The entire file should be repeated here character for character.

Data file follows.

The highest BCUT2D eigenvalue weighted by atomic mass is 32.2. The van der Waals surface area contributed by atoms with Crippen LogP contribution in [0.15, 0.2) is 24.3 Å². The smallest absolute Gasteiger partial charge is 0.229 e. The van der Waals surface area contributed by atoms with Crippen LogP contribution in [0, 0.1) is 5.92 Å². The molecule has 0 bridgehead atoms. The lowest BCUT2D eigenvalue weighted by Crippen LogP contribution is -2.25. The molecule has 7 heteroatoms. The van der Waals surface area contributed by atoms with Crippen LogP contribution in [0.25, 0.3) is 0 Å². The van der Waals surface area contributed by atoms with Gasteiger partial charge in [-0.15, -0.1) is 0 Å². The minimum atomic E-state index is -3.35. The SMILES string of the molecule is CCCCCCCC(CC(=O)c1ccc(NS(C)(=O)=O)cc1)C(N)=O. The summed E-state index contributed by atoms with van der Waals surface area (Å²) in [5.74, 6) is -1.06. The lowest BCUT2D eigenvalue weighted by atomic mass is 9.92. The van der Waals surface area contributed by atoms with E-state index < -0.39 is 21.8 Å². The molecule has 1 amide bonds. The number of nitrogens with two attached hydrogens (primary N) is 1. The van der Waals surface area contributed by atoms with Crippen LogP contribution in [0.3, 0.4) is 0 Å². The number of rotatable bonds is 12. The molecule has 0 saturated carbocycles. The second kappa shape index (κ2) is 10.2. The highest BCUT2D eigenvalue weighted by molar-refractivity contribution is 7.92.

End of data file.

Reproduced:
The highest BCUT2D eigenvalue weighted by atomic mass is 32.2. The van der Waals surface area contributed by atoms with Crippen LogP contribution in [0.15, 0.2) is 24.3 Å². The smallest absolute Gasteiger partial charge is 0.229 e. The van der Waals surface area contributed by atoms with Crippen LogP contribution in [0, 0.1) is 5.92 Å². The molecule has 0 bridgehead atoms. The lowest BCUT2D eigenvalue weighted by Crippen LogP contribution is -2.25. The molecule has 7 heteroatoms. The van der Waals surface area contributed by atoms with Crippen LogP contribution in [0.25, 0.3) is 0 Å². The van der Waals surface area contributed by atoms with Gasteiger partial charge in [-0.15, -0.1) is 0 Å². The minimum atomic E-state index is -3.35. The SMILES string of the molecule is CCCCCCCC(CC(=O)c1ccc(NS(C)(=O)=O)cc1)C(N)=O. The summed E-state index contributed by atoms with van der Waals surface area (Å²) in [5.74, 6) is -1.06. The lowest BCUT2D eigenvalue weighted by atomic mass is 9.92. The van der Waals surface area contributed by atoms with E-state index < -0.39 is 21.8 Å². The molecule has 1 amide bonds. The number of nitrogens with two attached hydrogens (primary N) is 1. The van der Waals surface area contributed by atoms with Crippen LogP contribution in [0.3, 0.4) is 0 Å². The number of rotatable bonds is 12. The molecule has 0 saturated carbocycles. The second kappa shape index (κ2) is 10.2. The highest BCUT2D eigenvalue weighted by molar-refractivity contribution is 7.92.